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commented Oct 29, 2018

Yeah, ok, that makes sense. Thanks.

grad_norm = params.pop_float("grad_norm", None)
grad_clipping = params.pop_float("grad_clipping", None)
lr_scheduler_params = params.pop("learning_rate_scheduler", None)

if cuda_device >= 0:
model = model.cuda(cuda_device)

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@bryant1410

bryant1410 Dec 15, 2018

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Why is this change okay? It seems I'm having errors because of this right now with v0.7.2.

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brendan-ai2 Dec 16, 2018

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We call self.model.cuda in the constructor, so I believe this is redundant. Could you please provide more detail? A stack trace would be ideal. Thank you.

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matt-gardner Dec 16, 2018

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This is the cause of #2182. This needs to be here. Sorry I didn't catch this earlier. The issue is that the optimizer constructs its internal state based on the device that the model is on. For some optimizers, like adagrad, that internal state has tensors in it that need to be on the right device. That's why these lines are here - the call to model.cuda() has to be before the optimizer is created. #2190 fixes this.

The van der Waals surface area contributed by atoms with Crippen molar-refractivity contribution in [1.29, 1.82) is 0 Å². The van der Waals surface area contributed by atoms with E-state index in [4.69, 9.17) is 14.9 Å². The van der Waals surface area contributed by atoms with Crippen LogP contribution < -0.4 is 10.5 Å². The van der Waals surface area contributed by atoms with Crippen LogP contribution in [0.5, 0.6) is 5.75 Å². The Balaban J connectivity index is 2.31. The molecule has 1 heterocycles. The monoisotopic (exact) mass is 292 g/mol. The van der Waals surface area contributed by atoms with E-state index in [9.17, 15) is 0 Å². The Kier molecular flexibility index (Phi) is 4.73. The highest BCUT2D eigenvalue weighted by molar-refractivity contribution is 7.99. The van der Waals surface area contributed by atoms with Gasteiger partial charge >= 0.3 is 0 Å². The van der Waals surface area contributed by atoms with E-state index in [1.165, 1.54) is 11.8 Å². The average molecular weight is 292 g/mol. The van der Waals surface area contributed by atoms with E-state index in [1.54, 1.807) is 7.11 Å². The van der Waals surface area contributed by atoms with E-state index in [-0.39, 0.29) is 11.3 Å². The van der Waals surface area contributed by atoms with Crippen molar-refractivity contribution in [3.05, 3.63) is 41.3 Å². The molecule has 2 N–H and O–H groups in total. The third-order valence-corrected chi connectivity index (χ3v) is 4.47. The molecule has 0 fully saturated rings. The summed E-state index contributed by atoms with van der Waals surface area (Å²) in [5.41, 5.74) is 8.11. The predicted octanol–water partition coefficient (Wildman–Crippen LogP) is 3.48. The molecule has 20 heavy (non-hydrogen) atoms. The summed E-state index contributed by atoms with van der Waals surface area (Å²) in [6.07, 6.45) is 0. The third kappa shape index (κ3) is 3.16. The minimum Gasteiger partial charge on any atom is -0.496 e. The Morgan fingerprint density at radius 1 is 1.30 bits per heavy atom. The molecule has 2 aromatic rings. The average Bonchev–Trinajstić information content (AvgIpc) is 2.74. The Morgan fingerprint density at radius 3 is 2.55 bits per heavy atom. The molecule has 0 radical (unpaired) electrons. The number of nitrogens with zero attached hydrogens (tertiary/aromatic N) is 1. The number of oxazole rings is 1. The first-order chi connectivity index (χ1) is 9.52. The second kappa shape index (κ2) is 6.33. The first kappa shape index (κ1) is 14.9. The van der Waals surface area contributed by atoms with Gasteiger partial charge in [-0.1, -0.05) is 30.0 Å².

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matt-gardner Dec 16, 2018

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On these lines, is there any way we can make our CI at least occasionally run GPU tests? That way we could actually have a regression test for this (we've had exactly this error before, which is why these lines were originally added).

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bryant1410 Dec 16, 2018

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👍

Maybe also adding a comment would be good then.